In 1955 he published his first two major works. "Kant", an introduction for non-specialists to Immanuel Kant's work, went through several impressions over the next three decades and is still regarded as a minor classic in the field; it was one of the first post-war books to reintroduce Kant to the English-speaking world. The second, "Conceptual Thinking", was a more specialised study, studying the way in which people deal with "exact" and "inexact" concepts - exact concepts, like logical constructs or mathematical ideas, could be clearly defined, whilst inexact concepts, like 'colour', would always have unclear boundaries. In 1957 he expanded on this, editing "Observation and Interpretation", a collection of papers arising from a seminar which brought together both philosophers and physicists to discuss these questions.
His work led him into the
philosophy of mathematics, on which he would publish a textbook in 1960; "Philosophy of Mathematics" took as its central theme the question of how applied mathematics can be metaphysically possible.
He also wrote on the
philosophy of sciencein "Experience and Theory" (1966), including work on theoretical incommensurability, the concept that two directly contradictory theories - such as classical mechanicsand relativity - can coexist, without either being specifically "wrong".
In 1969 he published "What is Philosophy?", and in 1970 "Categorial Frameworks", attempts to put forward his views to a general audience. "Experience and Conduct", published in 1979, discussed how we evaluate and develop our own preferences and value systems; his final work, "Metaphysics: Its Structure and Function" (1984) was a wide-ranging study of
Körner was remembered by colleagues and pupils as "extraordinarily handsome with an astonishing Czech accent ... [with] a certain sense of grandeur about him". [Dr. Andrew Harrison, quoted in the "Times" obituary ("Professor Stephan Korner").] He retained an old-fashioned sense of manners, formal but courteous, as well as a formal appearance. Even on the hottest days, he was never seen without a tie and jacket.
He lived a happy and contented home life; he and Edith were remembered by friends as exceptionally close and devoted to one another. In their early married life they fitted the conventional academic mould - whilst he worked incessantly at his studies, she raised the family, looked after the house, managed the finances - but after the children had grown and left she worked at her own career, eventually becoming the chair of the magistrates' court in Bristol and overseeing the redevelopment of the National Health Service's information-management system. Edith managed their lives, as with everything else, in a practical, organised and forceful way, ensuring that he could work as freely as possible; he was fond of saying that "Diti does everything, but leaves the philosophy to me".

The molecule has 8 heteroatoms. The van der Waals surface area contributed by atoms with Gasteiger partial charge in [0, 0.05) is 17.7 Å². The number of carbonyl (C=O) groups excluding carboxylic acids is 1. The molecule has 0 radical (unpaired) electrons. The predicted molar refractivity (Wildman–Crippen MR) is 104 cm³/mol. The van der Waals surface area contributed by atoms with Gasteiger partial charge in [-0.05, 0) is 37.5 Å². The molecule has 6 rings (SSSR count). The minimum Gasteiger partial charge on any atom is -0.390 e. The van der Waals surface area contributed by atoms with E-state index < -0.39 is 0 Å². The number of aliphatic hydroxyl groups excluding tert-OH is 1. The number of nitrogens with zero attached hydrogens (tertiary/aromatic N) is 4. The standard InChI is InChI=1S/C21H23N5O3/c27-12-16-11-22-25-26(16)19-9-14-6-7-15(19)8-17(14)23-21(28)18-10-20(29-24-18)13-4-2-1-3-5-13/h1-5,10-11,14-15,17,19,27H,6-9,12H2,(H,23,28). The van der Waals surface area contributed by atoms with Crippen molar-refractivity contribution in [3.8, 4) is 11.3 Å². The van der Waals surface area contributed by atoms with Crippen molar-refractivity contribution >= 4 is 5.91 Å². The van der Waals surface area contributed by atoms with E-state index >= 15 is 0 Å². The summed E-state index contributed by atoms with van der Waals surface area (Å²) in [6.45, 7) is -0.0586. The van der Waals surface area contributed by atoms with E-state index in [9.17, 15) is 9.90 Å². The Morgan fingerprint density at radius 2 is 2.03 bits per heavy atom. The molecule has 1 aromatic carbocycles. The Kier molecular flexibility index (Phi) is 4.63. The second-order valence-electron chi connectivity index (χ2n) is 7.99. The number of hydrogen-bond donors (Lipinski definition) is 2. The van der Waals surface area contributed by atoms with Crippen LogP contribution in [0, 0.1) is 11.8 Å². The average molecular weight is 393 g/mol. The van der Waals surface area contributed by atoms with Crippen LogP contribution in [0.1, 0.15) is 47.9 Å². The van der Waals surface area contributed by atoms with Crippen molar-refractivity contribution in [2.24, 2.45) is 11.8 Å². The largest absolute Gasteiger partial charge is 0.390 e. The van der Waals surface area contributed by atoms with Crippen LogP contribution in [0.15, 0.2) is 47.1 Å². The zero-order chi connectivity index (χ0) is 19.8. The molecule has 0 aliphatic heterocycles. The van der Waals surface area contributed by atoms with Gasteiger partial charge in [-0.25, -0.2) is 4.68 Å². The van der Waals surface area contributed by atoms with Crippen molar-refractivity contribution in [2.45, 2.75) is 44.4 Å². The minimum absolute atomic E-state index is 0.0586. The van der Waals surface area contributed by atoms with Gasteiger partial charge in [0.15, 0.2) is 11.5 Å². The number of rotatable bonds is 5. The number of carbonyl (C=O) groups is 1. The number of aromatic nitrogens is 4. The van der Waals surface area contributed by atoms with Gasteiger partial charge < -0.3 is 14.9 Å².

The couple had two children - Thomas, a professor of mathematics, and Ann, a biochemist, writer and translator, who married
Sidney Altman, a professor at Yale University. In 1989, Professor Altman won the Nobel Prize in Chemistry. Following Edith's diagnosis with advanced cancer in the summer of 2000, the two chose to commit suicide together. They were found, according to the police report, with plastic bags tied around their heads and pillows on top of them, that August after fifty-six years of marriage; they were survived by both children and by four grandchildren.
* "Kant". 1955.
* "Conceptual Thinking". 1955.
* (ed) "Observation and Interpretation: a symposium of philosophers and physicists". 1957.
* "The Philosophy of Mathematics". 1960.
* "Experience and Theory" 1966.
* "What is Philosophy?". 1969.
* "Categorial Frameworks". 1970.
* (ed) "Practical Reason". 1974.
* (ed) "Explanation". 1976.
* "Experience and Conduct". 1976.
* "Metaphysics: its structure and function". 1984.
*Ahuja, Anjana. "An organised death". "The Times",
September 4 2000. ( [http://cavehill.uwi.edu/bnccde/_e&ae/times_features.htm Electronic copy] )
*Harrison, Andrew. "In Memoriam: Stephan Körner (1913–2000)". "Ertkenntnis", vol. 55, no. 1, July 2001.
*———. "Obituary: Stephan Korner". "The Guardian",
August 30 2000.
*"Körner, Prof. Stephan." In "Who's Who 2006". 2005.
* [http://www.yale.edu/opa/v29.n2/story17.html "Philosopher Stephan Körner"] . "Yale Bulletin", vol. 29, no. 2,
September 15, 2000.
*"Professor Stephan Korner". "The Times",
August 23 2000.
* [http://www.bris.ac.uk/Depts/Info-Office/news/archive/korner.htm "Tribute to Professor Stephan Körner"] , University of Bristol Communications Office,
September 19, 2000.
*Walker, Sophie. "Together to the very end". "Daily Mail",
October 4 2000.